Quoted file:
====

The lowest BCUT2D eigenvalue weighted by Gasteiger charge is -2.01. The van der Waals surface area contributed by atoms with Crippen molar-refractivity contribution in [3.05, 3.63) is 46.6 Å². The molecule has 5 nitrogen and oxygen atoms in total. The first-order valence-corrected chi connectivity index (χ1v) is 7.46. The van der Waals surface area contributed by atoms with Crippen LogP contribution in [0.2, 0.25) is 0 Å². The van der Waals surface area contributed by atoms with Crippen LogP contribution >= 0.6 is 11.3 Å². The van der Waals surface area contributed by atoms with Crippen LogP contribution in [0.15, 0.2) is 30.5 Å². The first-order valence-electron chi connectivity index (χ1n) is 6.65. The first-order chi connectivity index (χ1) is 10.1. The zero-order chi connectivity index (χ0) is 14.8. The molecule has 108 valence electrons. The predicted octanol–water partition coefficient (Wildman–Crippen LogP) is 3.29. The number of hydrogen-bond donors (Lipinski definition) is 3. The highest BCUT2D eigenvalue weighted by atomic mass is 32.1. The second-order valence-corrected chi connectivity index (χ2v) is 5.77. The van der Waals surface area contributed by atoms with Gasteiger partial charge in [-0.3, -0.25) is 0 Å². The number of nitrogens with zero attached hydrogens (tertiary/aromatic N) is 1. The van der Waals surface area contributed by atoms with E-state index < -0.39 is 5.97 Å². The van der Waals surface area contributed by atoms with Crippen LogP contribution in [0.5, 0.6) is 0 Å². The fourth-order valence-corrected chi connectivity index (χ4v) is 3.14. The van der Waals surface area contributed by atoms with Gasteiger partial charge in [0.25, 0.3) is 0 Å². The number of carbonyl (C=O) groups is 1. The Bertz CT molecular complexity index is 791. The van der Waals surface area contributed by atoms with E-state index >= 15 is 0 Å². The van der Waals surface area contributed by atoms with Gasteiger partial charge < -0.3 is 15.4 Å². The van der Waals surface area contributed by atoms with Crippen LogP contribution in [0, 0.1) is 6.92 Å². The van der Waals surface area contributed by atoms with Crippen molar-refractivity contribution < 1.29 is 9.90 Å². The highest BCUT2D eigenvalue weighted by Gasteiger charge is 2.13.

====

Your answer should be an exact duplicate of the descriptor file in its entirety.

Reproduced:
The lowest BCUT2D eigenvalue weighted by Gasteiger charge is -2.01. The van der Waals surface area contributed by atoms with Crippen molar-refractivity contribution in [3.05, 3.63) is 46.6 Å². The molecule has 5 nitrogen and oxygen atoms in total. The first-order valence-corrected chi connectivity index (χ1v) is 7.46. The van der Waals surface area contributed by atoms with Crippen LogP contribution in [0.2, 0.25) is 0 Å². The van der Waals surface area contributed by atoms with Crippen LogP contribution >= 0.6 is 11.3 Å². The van der Waals surface area contributed by atoms with Crippen LogP contribution in [0.15, 0.2) is 30.5 Å². The first-order valence-electron chi connectivity index (χ1n) is 6.65. The first-order chi connectivity index (χ1) is 10.1. The zero-order chi connectivity index (χ0) is 14.8. The molecule has 108 valence electrons. The predicted octanol–water partition coefficient (Wildman–Crippen LogP) is 3.29. The number of hydrogen-bond donors (Lipinski definition) is 3. The highest BCUT2D eigenvalue weighted by atomic mass is 32.1. The second-order valence-corrected chi connectivity index (χ2v) is 5.77. The van der Waals surface area contributed by atoms with Gasteiger partial charge in [-0.3, -0.25) is 0 Å². The number of nitrogens with zero attached hydrogens (tertiary/aromatic N) is 1. The van der Waals surface area contributed by atoms with E-state index < -0.39 is 5.97 Å². The van der Waals surface area contributed by atoms with Crippen LogP contribution in [0.5, 0.6) is 0 Å². The fourth-order valence-corrected chi connectivity index (χ4v) is 3.14. The van der Waals surface area contributed by atoms with Gasteiger partial charge in [0.25, 0.3) is 0 Å². The number of carbonyl (C=O) groups is 1. The Bertz CT molecular complexity index is 791. The van der Waals surface area contributed by atoms with E-state index >= 15 is 0 Å². The van der Waals surface area contributed by atoms with Gasteiger partial charge < -0.3 is 15.4 Å². The van der Waals surface area contributed by atoms with Crippen LogP contribution in [0, 0.1) is 6.92 Å². The van der Waals surface area contributed by atoms with Crippen molar-refractivity contribution < 1.29 is 9.90 Å². The highest BCUT2D eigenvalue weighted by Gasteiger charge is 2.13.